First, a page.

When children begin crawling, or eating table foods, parents must be aware of the dangers and risks of choking. Children younger than 5 years can easily choke on food and small objects.
Choking occurs when food or small objects get caught in the throat and block the airway.This can prevent oxygen from getting to the lungs and the brain. When the brain goes without oxygen for more than 4 minutes, brain damage or even death may occur. Many children die from choking each year. Most children who choke to death are younger than 5 years. Two-thirds of choking victims are infants younger than 1 year.
Balloons, balls, marbles, pieces of toys, and foods cause the most choking deaths.
Read more about choking prevention and first aid.
Do not feed children younger than 4 years round, firm food unless it is chopped completely. Round, firm foods are common choking dangers. When infants and young children do not grind or chew their food well, they may try to swallow it whole. The following foods can be choking hazards:
Nuts and seeds
Chunks of meat or cheese
Hard, gooey, or sticky candy
Chunks of peanut butter
Fruit chunks, such as apple chunks
Keep the following household items away from infants and children:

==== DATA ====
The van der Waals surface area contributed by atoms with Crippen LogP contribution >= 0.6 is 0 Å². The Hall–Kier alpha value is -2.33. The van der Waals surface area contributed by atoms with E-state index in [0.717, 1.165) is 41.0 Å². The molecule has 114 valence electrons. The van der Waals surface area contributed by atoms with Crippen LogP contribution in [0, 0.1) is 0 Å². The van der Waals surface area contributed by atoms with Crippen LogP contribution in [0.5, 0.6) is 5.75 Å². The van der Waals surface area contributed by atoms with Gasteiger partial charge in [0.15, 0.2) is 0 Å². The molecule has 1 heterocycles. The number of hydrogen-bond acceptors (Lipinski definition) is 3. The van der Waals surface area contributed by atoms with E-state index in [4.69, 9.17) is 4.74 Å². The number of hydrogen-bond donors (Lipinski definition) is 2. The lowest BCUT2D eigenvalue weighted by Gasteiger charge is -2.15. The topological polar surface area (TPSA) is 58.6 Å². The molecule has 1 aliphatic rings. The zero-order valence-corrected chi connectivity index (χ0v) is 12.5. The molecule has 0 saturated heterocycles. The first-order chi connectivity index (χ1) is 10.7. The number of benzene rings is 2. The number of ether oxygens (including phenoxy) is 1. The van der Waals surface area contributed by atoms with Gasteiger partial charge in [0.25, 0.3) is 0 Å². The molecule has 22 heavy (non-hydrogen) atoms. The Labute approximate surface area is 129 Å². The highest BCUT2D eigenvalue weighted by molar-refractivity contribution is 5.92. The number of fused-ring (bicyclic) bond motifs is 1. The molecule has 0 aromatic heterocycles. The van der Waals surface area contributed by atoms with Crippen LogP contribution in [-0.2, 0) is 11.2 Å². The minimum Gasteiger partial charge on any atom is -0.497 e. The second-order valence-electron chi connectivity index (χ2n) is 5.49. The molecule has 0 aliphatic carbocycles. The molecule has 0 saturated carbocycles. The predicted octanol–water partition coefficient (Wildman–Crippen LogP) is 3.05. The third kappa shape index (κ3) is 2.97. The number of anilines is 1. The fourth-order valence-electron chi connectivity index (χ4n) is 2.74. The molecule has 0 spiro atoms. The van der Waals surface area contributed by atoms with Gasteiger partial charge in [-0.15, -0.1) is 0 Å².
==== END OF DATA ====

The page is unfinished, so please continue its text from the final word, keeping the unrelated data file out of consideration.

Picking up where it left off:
Toys with small parts
Toys that can be squeezed to fit entirely into a child's mouth
Pen or marker caps
Small button-type batteries
Make a point to learn the instructions on the following pages of this publication. Post the chart in your home. However, these instructions should not take the place of an approved class in basic first aid, CPR, or emergency prevention. Contact your local American Red Cross office or the American Heart Association to find out about classes offered in your area. Most of the classes teach basic first aid, CPR, and emergency prevention along with what to do for a choking infant or child. Your pediatrician also can help you understand these steps and talk to you about the importance of supervising mealtime and identifying dangerous foods and objects.
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